A Case Analysis for “Does this Milkshake Taste Funny? ” Assignment 3, Unit 1, Organizational Behavior Robert Kennedy College Presented by Julius Datinguinoo on 12 May 2009 I. Statement of the Problem(s) There are three major corporate problems that I can see on this situation: 1. Eastern Dairy is lacking in contemporary quality control, quality management, and quality assurance systems that would ensure compliance to quality standards like ISO 9000, HACCP & ISO 2200. 2.
Eastern Dairy is lacking in modern health, safety and environment (HSE) policies, procedures, and controls that would ensure compliance to environmental standards like ISO 14001 and ISO 14004. 3. Eastern Dairy has a poor inventory management & control system. II. Analysis 1. George Stein i. George is familiar with change because he had lived in various suburbs of a major city. He understands the need for change and he is comfortable in managing the change in his environment.
It is possible that his ‘change quotient’ (Clawson, 2001:10) has been developed at an early age by the constant need to adapt to a new neighborhood. As a teen, he is able to work on different types of menial jobs probably in different companies, which can confirm his adaptability. ii. George is a social person. This is supported by one of his major interest, which is hanging out at the local teenage gathering place, a drive-in restaurant. He also likes the camaraderie of the night-shift operators and even joined the union at Eastern Dairy.
These explain his needs for ‘friendship and belongingness’ (Robbins & Judge, 2009:176). iii. His great interest in hot rods gives the impression that he likes excitement and challenge. He probably takes so much pleasure in it that it was his main motivation to take up mechanical engineering in college hoping it has some relation with being a mechanic. Liking “old-school” cars also says a lot about his values system. Indirectly, it could be deducted that he respects the old convention or tradition. iv.
George loves romance as revealed by his notable interest in Cathy, his girlfriend. His parents even motivated him to continue his education by a simple promise of a blessing to his marriage to Cathy following his sophomore year. This shows his need for ‘affection and acceptance’ (Robbins & Judge, 2009:176). This also shows he respects his parents and values their opinion. v. George’s immediate need is money for dating and for his car. According to Maslow’s hierarchy of needs, the money and car are ‘physiological needs’ while dating is a ‘social need’.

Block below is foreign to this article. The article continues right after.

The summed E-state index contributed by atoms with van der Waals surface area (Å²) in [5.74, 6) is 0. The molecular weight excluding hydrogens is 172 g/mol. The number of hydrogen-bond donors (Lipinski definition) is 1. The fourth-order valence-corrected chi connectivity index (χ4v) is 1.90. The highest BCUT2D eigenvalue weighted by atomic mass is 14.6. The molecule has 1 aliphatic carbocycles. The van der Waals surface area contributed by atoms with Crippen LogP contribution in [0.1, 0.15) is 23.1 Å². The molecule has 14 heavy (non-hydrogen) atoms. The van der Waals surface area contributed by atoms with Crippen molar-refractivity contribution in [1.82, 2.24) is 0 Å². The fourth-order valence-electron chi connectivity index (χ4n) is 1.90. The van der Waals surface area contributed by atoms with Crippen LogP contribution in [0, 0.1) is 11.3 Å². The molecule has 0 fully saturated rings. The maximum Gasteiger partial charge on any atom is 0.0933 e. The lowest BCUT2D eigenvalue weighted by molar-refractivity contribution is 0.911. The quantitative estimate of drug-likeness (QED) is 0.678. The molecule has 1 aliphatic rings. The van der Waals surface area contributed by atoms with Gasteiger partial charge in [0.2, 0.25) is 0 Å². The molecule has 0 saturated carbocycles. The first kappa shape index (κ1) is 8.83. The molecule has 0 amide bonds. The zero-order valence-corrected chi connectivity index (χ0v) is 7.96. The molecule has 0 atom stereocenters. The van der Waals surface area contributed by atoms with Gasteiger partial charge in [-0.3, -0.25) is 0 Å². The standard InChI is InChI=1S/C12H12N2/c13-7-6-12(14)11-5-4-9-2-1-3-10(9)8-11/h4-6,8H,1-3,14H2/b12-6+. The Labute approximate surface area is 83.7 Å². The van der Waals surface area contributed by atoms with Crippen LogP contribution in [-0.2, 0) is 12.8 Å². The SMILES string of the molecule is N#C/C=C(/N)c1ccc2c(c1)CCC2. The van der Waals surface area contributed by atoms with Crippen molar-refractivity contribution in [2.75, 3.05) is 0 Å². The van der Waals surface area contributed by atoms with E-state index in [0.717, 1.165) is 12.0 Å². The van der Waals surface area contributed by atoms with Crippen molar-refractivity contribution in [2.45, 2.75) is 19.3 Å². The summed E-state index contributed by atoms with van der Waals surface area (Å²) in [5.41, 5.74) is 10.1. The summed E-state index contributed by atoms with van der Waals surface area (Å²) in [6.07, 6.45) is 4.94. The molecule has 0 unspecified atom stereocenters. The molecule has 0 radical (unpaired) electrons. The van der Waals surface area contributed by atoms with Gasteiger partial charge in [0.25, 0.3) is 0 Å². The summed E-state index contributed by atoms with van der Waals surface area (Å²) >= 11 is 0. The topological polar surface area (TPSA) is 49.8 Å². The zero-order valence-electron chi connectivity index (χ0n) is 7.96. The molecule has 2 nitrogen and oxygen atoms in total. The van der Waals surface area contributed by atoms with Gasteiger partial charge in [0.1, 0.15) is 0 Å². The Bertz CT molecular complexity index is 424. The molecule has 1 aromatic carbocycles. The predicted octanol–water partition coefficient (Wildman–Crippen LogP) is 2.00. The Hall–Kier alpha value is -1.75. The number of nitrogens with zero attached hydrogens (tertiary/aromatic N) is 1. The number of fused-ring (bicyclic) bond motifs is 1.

Accordingly, ERG theory by Clayton Alderfer puts money and car as ‘existence needs’ while dating as a ‘relatedness need’ (Robbins & Judge, 2009:176). vi. George is not a high-achiever. This is shown by his apparent lack of interest to develop his intelligence and ability by going to college even though his parents can afford to support his studies. He was also taking menial jobs for four successive summers, which indicates that he is not up for a challenging job. His parents needed to use ‘verbal persuasion’ to convince him to go to college (Robbins & Judge, 2009:189). 2.
Eastern Dairy (The company) i. The company had decided to be a pay leader. This is upheld by the fact that an entry-level operator job at Eastern Dairy pays more than double the minimum wage being paid by other companies (at least by the companies George worked for previously). With this pay structure, the company may attract ‘better-qualified, more highly motivated employees who will stay with the organization longer’ (Robbins & Judge, 2009:228). ii. The company has given a great degree of autonomy to night shift employees. This is supported by the fact that there are no managers present at night.
The day-shift superintendent just relays the production orders to Paul. This situation shows that the company assumes ‘that employees like work, are creative, seek responsibility, and can exercise self-direction’, an application of Douglas McGregor’s Theory Y (Robbins & Judge, 2009:177). In this company, the job of the operator scores high in autonomy because it ‘provides substantial freedom, independence, and discretion to the individual in scheduling the work and in determining the procedures to be used in carrying it out’ (Robbins & Judge, 2009:216). ii. The company sets specific, albeit simplistic, targets or goals to night shift employees. This is sustained by the fact that the production orders give specific instructions to the operators on how many gallons of mix needs to be produced during the night. In addition, the management expects that all equipments used in the production line be cleaned at the conclusion of the shift. It is clear that the company wants to motivate the employees by setting these two straightforward targets.
They were on the right track on implementing the ‘goal-setting theory by Edwin Locke’ (Robbins & Judge, 2009:185). They just missed two key components, namely, difficult goal and feedback. iv. Somehow, there is a clear distribution of responsibilities for each of the seven operators in the night shift. There is some sort of equity in the workplace. v. The company allowed the formation of an employee union. However, it is unclear what type of employee involvement the union exercises as George, himself, saw little evidence of the union’s involvement in the day-to-day operations of the plant.